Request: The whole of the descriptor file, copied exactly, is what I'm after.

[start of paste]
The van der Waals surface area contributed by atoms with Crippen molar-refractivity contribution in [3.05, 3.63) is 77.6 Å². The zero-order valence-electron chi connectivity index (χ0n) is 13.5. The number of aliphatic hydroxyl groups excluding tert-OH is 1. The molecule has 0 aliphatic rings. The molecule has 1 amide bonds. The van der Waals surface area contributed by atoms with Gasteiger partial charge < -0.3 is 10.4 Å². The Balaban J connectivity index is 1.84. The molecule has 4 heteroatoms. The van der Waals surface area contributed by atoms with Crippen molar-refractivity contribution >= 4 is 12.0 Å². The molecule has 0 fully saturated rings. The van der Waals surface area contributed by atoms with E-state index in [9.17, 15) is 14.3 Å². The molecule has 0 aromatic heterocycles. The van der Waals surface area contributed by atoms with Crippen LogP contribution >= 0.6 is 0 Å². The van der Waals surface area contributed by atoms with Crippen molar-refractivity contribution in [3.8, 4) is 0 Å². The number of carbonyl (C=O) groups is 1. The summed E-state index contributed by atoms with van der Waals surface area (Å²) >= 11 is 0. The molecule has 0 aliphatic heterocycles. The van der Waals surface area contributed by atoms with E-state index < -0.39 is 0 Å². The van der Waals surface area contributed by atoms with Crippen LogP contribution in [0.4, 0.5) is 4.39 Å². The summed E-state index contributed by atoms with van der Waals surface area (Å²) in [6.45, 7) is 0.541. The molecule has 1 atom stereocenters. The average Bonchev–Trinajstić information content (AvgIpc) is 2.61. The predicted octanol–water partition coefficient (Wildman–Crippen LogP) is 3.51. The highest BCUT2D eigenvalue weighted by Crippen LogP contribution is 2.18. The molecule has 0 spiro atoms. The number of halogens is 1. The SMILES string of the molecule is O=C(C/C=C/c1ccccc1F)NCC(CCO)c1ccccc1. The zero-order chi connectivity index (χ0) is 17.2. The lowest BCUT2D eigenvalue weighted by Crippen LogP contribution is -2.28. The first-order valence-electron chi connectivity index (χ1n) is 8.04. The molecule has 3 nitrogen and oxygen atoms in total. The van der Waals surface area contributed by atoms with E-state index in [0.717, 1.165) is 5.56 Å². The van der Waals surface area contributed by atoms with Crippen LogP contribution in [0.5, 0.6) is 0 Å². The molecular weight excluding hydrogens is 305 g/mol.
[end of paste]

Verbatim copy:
The van der Waals surface area contributed by atoms with Crippen molar-refractivity contribution in [3.05, 3.63) is 77.6 Å². The zero-order valence-electron chi connectivity index (χ0n) is 13.5. The number of aliphatic hydroxyl groups excluding tert-OH is 1. The molecule has 0 aliphatic rings. The molecule has 1 amide bonds. The van der Waals surface area contributed by atoms with Gasteiger partial charge < -0.3 is 10.4 Å². The Balaban J connectivity index is 1.84. The molecule has 4 heteroatoms. The van der Waals surface area contributed by atoms with Crippen molar-refractivity contribution >= 4 is 12.0 Å². The molecule has 0 fully saturated rings. The van der Waals surface area contributed by atoms with E-state index in [9.17, 15) is 14.3 Å². The molecule has 0 aromatic heterocycles. The van der Waals surface area contributed by atoms with Crippen LogP contribution >= 0.6 is 0 Å². The van der Waals surface area contributed by atoms with Crippen molar-refractivity contribution in [3.8, 4) is 0 Å². The number of carbonyl (C=O) groups is 1. The summed E-state index contributed by atoms with van der Waals surface area (Å²) >= 11 is 0. The molecule has 0 aliphatic heterocycles. The van der Waals surface area contributed by atoms with E-state index < -0.39 is 0 Å². The van der Waals surface area contributed by atoms with Crippen LogP contribution in [0.4, 0.5) is 4.39 Å². The summed E-state index contributed by atoms with van der Waals surface area (Å²) in [6.45, 7) is 0.541. The molecule has 1 atom stereocenters. The average Bonchev–Trinajstić information content (AvgIpc) is 2.61. The predicted octanol–water partition coefficient (Wildman–Crippen LogP) is 3.51. The highest BCUT2D eigenvalue weighted by Crippen LogP contribution is 2.18. The molecule has 0 spiro atoms. The number of halogens is 1. The SMILES string of the molecule is O=C(C/C=C/c1ccccc1F)NCC(CCO)c1ccccc1. The zero-order chi connectivity index (χ0) is 17.2. The lowest BCUT2D eigenvalue weighted by Crippen LogP contribution is -2.28. The first-order valence-electron chi connectivity index (χ1n) is 8.04. The molecule has 3 nitrogen and oxygen atoms in total. The van der Waals surface area contributed by atoms with E-state index in [0.717, 1.165) is 5.56 Å². The van der Waals surface area contributed by atoms with Crippen LogP contribution in [0.5, 0.6) is 0 Å². The molecular weight excluding hydrogens is 305 g/mol.